What Were the Trust Fund Results in 2014? In 2014, 48.1 million people received Old-Age and Survivors Insurance (OASI) benefits, 10.9 million received DI benefits, and 53.8 million were covered under Medicare. A summary of Social Security and Medicare trust fund operations is shown in the following table. The OASI Trust Fund increased asset reserves in 2014; reserves in the DI, Hospital Insurance (HI), and Supplemental Medical Insurance (SMI) Trust Funds declined.

Table 1. Trust Fund Operations
(in billions)
Reserves (end of 2013) $2,674.0 $90.4 $205.4 $75.1
Income during 2014 769.4 114.9 261.2 338.0
Cost during 2014 714.2 145.1 269.3 344.0
    Net change in Reserves 55.2 -30.2 -8.1 -6.0
Reserves (end of 2014) 2,729.2 60.2 197.3 69.1

Note: Totals do not necessarily equal the sum of rounded components.

The following table shows payments, by category, from each trust fund in 2014.

Table 2. Program Cost
(in billions)
Category (in billions) OASI DI HI SMI
Benefit payments $706.8 $141.7 $264.9 $339.6
Railroad Retirement financial interchange 4.3 0.4
Administrative expenses 3.1 2.9 4.5 4.4
Total 714.2 145.1 269.3 344.0

Note: Totals do not necessarily equal the sum of rounded components.

Trust fund income, by source, in 2014 is shown below.

Table 3. Program Income
(in billions)
Source (in billions) OASI DI HI SMI
Payroll taxes $646.2 $109.7 $227.4
Taxes on OASDIa benefits 28.0 1.7 18.1
Beneficiary premiums 3.3 $77.0
Transfers from States 8.7
General Fund reimbursements 0.4 0.1 2.0 3.0
General revenues $243.7
Interest earnings 94.8 3.4 8.8 2.4
Other b 1.6 3.3
Total 769.4 114.9 261.2 338.0
Note: Totals do not necessarily equal the sum of rounded components.

a OASDI designates the combined operations of the OASI and DI programs.
b Less than $50 million.

In 2014, Social Security’s cost continued to exceed the combined program’s tax income, a situation that the Trustees project to persist throughout the long-range period (2015-89) and beyond. The 2014 deficit of tax income (Table 3, first two lines) relative to cost was $74 billion.

In 2014, the HI fund used $9 billion of interest income (Table 3) and $8 billion of asset reserves (Table 1) to finance expenditures beyond those that could have been made solely on the basis of tax and premium income. For SMI, transfers from the General Fund of the Treasury, which are set prospectively based on projected costs, represent the largest source of income. Part B spending was higher than anticipated in 2014, accounting for half of the $6 billion decrease in account asset reserves (Table 1).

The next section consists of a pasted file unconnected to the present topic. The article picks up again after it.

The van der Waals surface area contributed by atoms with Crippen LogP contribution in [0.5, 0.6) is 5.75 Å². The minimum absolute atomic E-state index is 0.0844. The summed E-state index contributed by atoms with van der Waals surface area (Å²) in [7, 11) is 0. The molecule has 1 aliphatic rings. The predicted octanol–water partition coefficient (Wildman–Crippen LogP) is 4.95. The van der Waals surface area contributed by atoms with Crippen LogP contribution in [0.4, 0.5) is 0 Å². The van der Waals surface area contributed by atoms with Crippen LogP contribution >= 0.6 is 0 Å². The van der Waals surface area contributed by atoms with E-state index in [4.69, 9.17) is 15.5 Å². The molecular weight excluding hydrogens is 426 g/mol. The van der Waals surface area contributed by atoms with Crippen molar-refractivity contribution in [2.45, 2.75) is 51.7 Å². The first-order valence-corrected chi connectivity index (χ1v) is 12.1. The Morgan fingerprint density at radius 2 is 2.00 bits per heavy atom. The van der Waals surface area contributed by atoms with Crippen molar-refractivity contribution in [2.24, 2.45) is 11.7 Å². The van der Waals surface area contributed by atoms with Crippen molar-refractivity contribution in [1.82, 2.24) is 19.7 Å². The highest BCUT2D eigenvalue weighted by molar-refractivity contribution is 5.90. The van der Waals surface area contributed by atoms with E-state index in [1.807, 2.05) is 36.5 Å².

What is the Outlook for Future Social Security and Medicare Costs in Relation to GDP? One instructive way to view the projected costs of Social Security and Medicare is to compare the costs of scheduled benefits nd administrative costs for the programs with the gross domestic product (GDP), the most frequently used measure of the total output of the U.S. economy (Chart A). Under the intermediate assumptions employed in the reports and throughout this Summary, costs for the programs increase substantially through 2035 when measured this way because: (1) the number of beneficiaries rises rapidly as the baby-boom generation retires; and (2) the lower birth rates that have persisted since the baby boom cause slower growth of the labor force and GDP.

Chart A—Social Security and Medicare Cost as a Percentage of GDP
click on graph for underlying data

Social Security’s projected annual cost increases to about 6.0 percent of GDP by 2035, declines to 5.9 percent by 2050, and rises to 6.2 percent of GDP by 2089. Under the intermediate assumptions, Medicare cost rises to 5.4 percent of GDP by 2035 due mainly to the rapid growth in the number of beneficiaries, and then to 6.0 percent by 2089. The growth in health care cost per beneficiary becomes the larger factor later in the valuation period, particularly in Part D

In 2014, the combined cost of the Social Security and Medicare programs equaled 8.5 percent of GDP. The Trustees project an increase to 11.4 percent of GDP by 2035 and to 12.2 percent of GDP by 2089. Medicare’s relative cost (3.5 percent of GDP) is expected to rise gradually from 71 percent of the cost of Social Security (5.0 percent of GDP) in 2015 to about 97 percent by 2089.